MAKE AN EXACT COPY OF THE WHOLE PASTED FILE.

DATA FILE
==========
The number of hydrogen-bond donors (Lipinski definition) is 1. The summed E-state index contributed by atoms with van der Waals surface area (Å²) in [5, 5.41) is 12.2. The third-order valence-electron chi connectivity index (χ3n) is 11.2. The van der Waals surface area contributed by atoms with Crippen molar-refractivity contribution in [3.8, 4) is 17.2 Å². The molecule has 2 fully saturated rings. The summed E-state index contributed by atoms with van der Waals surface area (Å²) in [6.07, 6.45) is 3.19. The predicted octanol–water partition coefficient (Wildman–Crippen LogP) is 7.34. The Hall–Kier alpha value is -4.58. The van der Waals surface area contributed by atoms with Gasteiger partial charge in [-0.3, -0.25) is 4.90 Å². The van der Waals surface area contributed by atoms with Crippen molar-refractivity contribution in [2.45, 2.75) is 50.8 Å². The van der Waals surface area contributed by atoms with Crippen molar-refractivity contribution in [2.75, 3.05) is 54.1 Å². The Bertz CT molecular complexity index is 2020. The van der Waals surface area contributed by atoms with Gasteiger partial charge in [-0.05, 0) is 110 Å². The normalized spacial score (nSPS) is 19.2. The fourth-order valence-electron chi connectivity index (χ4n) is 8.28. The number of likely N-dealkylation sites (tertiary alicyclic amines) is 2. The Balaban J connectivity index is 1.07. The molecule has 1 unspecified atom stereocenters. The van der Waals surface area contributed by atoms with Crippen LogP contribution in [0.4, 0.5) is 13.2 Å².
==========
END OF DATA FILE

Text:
The number of hydrogen-bond donors (Lipinski definition) is 1. The summed E-state index contributed by atoms with van der Waals surface area (Å²) in [5, 5.41) is 12.2. The third-order valence-electron chi connectivity index (χ3n) is 11.2. The van der Waals surface area contributed by atoms with Crippen molar-refractivity contribution in [3.8, 4) is 17.2 Å². The molecule has 2 fully saturated rings. The summed E-state index contributed by atoms with van der Waals surface area (Å²) in [6.07, 6.45) is 3.19. The predicted octanol–water partition coefficient (Wildman–Crippen LogP) is 7.34. The Hall–Kier alpha value is -4.58. The van der Waals surface area contributed by atoms with Gasteiger partial charge in [-0.3, -0.25) is 4.90 Å². The van der Waals surface area contributed by atoms with Crippen molar-refractivity contribution in [2.45, 2.75) is 50.8 Å². The van der Waals surface area contributed by atoms with Crippen molar-refractivity contribution in [2.75, 3.05) is 54.1 Å². The Bertz CT molecular complexity index is 2020. The van der Waals surface area contributed by atoms with Gasteiger partial charge in [-0.05, 0) is 110 Å². The normalized spacial score (nSPS) is 19.2. The fourth-order valence-electron chi connectivity index (χ4n) is 8.28. The number of likely N-dealkylation sites (tertiary alicyclic amines) is 2. The Balaban J connectivity index is 1.07. The molecule has 1 unspecified atom stereocenters. The van der Waals surface area contributed by atoms with Crippen LogP contribution in [0.4, 0.5) is 13.2 Å².